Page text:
The MWP and LIA in Kenya and South Africa

In contrast to the claims of the Mann et al "Hockey Stick", practically all proxy records around the world show large scale multi-decadal and century-scale climatic variation.

As another example, here are some of the results from a study by Tyson, Holmgren et al (2000,2001) of Lake Naivasha in Kenya and a well documented stalagmite in a cave at Makapansgat, South Africa. The principle aim was to show a "teleconnection" between the two sites which are far apart, and show almost complete climatic anti-phase between each other.

The most interesting result is the imprint of the Medieval Warm Period and Little Ice Age in Africa. During the MWP, Lake Naivasha actually dried up for more than two centuries, and during the Little Ice Age, Lake Naivasha was much deeper, with the modern depth of the lake somewhere between these two extremes.

Here’s one of the diagrams to show the teleconnection between the two sites: Lake Naivasha and Makapansgat Valley proxy reconstructions

The study reports:

Depleted 18O values in the Makapansgat stalagmite record are associated with drier conditions and increased occurrence of deep, intense thunderstorms and hail; enrichment occurs with wetter conditions and persistent warm rainfall from middle-level stratiform clouds (Holmgren et al., 1999). Similarly in the ´13C record, humate-induced changes in colour and growth rate correspond to changes in vegetation cover and temperature that indicate, in general, that drier periods were cooler, whereas wetter times were warmer (Holmgren et al., 1999). In the past at Naivasha, during centuries-long droughts, when rainfall, runoff and lake levels were at their lowest, conditions were warmer and wetter at Makapansgat. The climate gradient towards more mesic conditions in subtropical southern Africa reversed from time to time and was most pronounced during the medieval warm period (900 1300 AD) and during the Little Ice Age (1300 1800 AD). A clear correspondence between moist conditions and periods of solar inactivity (theWolf, Sporer and Maunder Minima) has been observed in the Lake Naivasha region (Verschuren et al., 2000), with highest lake levels in the last 1100 years having been recorded during the Maunder Minimum. In the Makapansgat record exactly the opposite occurs, with coolest and driest conditions occurring during the Maunder Minimum (Tyson et al., 2000).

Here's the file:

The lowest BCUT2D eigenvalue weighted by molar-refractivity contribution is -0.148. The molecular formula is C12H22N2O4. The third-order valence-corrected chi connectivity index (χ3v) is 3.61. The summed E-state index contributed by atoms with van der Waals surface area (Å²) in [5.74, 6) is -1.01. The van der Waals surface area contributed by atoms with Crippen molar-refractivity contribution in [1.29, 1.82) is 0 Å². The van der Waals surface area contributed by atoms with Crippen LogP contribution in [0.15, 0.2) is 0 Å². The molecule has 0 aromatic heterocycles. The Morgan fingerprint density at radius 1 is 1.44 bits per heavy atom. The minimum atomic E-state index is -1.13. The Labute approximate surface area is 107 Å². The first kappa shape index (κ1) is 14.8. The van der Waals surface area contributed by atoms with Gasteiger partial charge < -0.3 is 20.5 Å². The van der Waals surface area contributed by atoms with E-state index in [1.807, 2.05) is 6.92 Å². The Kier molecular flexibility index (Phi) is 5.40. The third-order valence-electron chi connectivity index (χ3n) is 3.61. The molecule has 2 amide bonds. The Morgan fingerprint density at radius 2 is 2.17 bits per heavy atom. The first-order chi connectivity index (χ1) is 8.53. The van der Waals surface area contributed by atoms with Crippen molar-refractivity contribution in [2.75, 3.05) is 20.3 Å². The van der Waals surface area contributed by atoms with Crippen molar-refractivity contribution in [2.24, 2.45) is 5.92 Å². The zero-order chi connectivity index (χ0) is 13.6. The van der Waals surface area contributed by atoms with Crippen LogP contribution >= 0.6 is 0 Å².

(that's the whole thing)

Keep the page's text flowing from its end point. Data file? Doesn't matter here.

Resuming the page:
Once again, the natural variation of climate is shown in proxy records and closely follows variations in the solar cycle over the past 1000 years and more.

Update, checking a tourist site on Lake Naivasha, I found this:

Lake Naivasha is a beautiful freshwater lake, fringed by thick papyrus. The lake is almost 13kms across, but its waters are shallow with an average depth of five metres. Lake area varies greatly according to rainfall, with an average range between 114 and 991 sq kms. At the beginning of the 20th Century, Naivasha completely dried up and effectively disappeared. The resulting open land was farmed, until heavy rains a few years later caused the lake to return to existence, swallowing up the newly established estates.

So Lake Naivasha does have a tendency to dry up for short periods of time. What does stand out in the reconstruction is that during warm periods Naivasha dries up and during cold periods, the lake gets deeper as the local climate gets wetter. Naivasha does not have an outlet for its water, making the depth of the lake a key function of the wetness/dryness of the Kenyan climate.


23 Comments

  1. Joanne Ballard
    Posted Mar 1, 2005 at 4:18 PM | Permalink

    I am just wondering about this correlation. It’s very interesting.
    What I’m wondering is, are these accurate interpretations? Do we have data
    of other lakes in recent times drying up, and caves in the same vicinity (perhaps Western
    U.S.A.) so that we can confirm the proxy data on stalagmites and lakebed sediments with recorded data? I have not taken classes in climatology, so this is just my idea of checking validity. Perhaps climatologists are pretty sure of the correlation because they understand weather patterns, air, moisture and lake evaporation better than me. Is a dry climate the only parameter for seeing depleted 18O in a stalactite or lake sediment core?

    John writes: To be honest, I don’t know. My impression is that depleted 18O is an indication of lower solar irradiance, and hence lower global temperatures.

    What I am trying to do (and readers, feel free to contribute) is produce evidence from all over the globe of climatic change over the past 1000 or more years, and compare this with the picture shown by the Mann Hockey Stick. Although Mann (and mouthpiece David Appell) say that the Medieval Warm Period and the Little Ice Age were regional and not global, I cannot see that his reconstruction can realistically claim this if the same imprint is shown from all parts of the globe. More importantly, the Hockey Stick is an agglomeration of regional climates – it is not in the same league of global coverage that satellites are today.